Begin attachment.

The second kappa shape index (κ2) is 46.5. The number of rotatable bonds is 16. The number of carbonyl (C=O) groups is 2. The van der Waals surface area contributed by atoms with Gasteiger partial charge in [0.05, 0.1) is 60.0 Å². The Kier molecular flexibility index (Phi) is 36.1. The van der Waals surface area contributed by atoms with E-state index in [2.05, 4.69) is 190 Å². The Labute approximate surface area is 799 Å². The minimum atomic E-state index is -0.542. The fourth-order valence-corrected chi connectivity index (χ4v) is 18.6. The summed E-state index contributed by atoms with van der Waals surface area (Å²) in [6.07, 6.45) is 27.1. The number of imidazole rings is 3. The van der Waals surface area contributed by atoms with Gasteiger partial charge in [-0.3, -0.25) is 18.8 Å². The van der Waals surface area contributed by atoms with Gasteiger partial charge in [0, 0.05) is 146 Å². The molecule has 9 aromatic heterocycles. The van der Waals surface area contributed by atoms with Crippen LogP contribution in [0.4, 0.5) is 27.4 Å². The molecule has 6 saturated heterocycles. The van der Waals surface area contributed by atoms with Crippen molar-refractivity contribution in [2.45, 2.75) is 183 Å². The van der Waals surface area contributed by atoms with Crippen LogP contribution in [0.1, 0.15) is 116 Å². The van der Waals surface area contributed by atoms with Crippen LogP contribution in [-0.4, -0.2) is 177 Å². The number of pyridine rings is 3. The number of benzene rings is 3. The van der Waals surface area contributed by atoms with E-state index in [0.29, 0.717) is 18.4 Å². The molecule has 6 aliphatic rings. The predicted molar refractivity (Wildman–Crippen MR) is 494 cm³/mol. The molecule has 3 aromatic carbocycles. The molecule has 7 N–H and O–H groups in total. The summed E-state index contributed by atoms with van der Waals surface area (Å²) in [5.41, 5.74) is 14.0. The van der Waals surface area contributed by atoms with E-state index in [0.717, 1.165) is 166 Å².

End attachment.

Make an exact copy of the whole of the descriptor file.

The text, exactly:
The second kappa shape index (κ2) is 46.5. The number of rotatable bonds is 16. The number of carbonyl (C=O) groups is 2. The van der Waals surface area contributed by atoms with Gasteiger partial charge in [0.05, 0.1) is 60.0 Å². The Kier molecular flexibility index (Phi) is 36.1. The van der Waals surface area contributed by atoms with E-state index in [2.05, 4.69) is 190 Å². The Labute approximate surface area is 799 Å². The minimum atomic E-state index is -0.542. The fourth-order valence-corrected chi connectivity index (χ4v) is 18.6. The summed E-state index contributed by atoms with van der Waals surface area (Å²) in [6.07, 6.45) is 27.1. The number of imidazole rings is 3. The van der Waals surface area contributed by atoms with Gasteiger partial charge in [-0.3, -0.25) is 18.8 Å². The van der Waals surface area contributed by atoms with Gasteiger partial charge in [0, 0.05) is 146 Å². The molecule has 9 aromatic heterocycles. The van der Waals surface area contributed by atoms with Crippen LogP contribution in [0.4, 0.5) is 27.4 Å². The molecule has 6 saturated heterocycles. The van der Waals surface area contributed by atoms with Crippen molar-refractivity contribution in [2.45, 2.75) is 183 Å². The van der Waals surface area contributed by atoms with Crippen LogP contribution in [0.1, 0.15) is 116 Å². The van der Waals surface area contributed by atoms with Crippen LogP contribution in [-0.4, -0.2) is 177 Å². The number of pyridine rings is 3. The number of benzene rings is 3. The van der Waals surface area contributed by atoms with E-state index in [0.29, 0.717) is 18.4 Å². The molecule has 6 aliphatic rings. The predicted molar refractivity (Wildman–Crippen MR) is 494 cm³/mol. The molecule has 3 aromatic carbocycles. The molecule has 7 N–H and O–H groups in total. The summed E-state index contributed by atoms with van der Waals surface area (Å²) in [5.41, 5.74) is 14.0. The van der Waals surface area contributed by atoms with E-state index in [0.717, 1.165) is 166 Å².